Mesas and Particles

Joni Wallace

Some nights inside the caterwaul of coyotes 
the telephone rings, very late or very early. 
Then my father walks out into darkness. 
My mother still sleeping 
and I am. 
He drives along the road, surreal  
in the night-animal hours, he turns, 
drives past a gun tower, past a guard station, 
up a hill, another turn and another hill and then 
far out across a mesa to a concrete building 
where one mile of nothing makes its whir whir.  
My father works the machine that makes the mile go past,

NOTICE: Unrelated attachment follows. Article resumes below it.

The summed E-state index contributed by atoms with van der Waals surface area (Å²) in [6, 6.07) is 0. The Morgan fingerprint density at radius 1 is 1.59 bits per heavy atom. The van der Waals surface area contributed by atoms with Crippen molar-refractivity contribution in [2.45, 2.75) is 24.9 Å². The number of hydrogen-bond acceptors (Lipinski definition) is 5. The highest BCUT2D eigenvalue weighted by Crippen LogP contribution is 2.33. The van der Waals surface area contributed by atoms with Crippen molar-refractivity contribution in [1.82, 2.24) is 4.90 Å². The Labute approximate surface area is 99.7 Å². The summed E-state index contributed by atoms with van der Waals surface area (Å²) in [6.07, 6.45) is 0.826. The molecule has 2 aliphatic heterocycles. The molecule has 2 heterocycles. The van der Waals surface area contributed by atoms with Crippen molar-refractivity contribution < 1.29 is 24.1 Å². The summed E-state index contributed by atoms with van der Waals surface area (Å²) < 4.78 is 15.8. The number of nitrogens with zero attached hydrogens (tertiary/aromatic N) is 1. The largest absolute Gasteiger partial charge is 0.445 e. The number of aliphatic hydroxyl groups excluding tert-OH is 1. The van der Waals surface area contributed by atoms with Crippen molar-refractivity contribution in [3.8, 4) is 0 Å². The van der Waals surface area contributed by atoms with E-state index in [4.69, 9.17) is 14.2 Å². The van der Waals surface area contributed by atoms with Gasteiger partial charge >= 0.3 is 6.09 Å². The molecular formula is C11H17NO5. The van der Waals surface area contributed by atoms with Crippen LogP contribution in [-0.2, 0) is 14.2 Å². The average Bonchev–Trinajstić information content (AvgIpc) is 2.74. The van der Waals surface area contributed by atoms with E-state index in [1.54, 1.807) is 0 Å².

an invisible flowering.  
Some mornings I dream the machine itself is invisible.
There is my father fixing the invisible machine. 
He can see through it and I can see 
through the thought of it into the azure wave 
of morning, wave the color of an iris inside an iris. 
Look, he says, no hands.


This is one of two Online Exclusive poems by Joni Wallace. Click to read "Stag, Emblem, Anthem."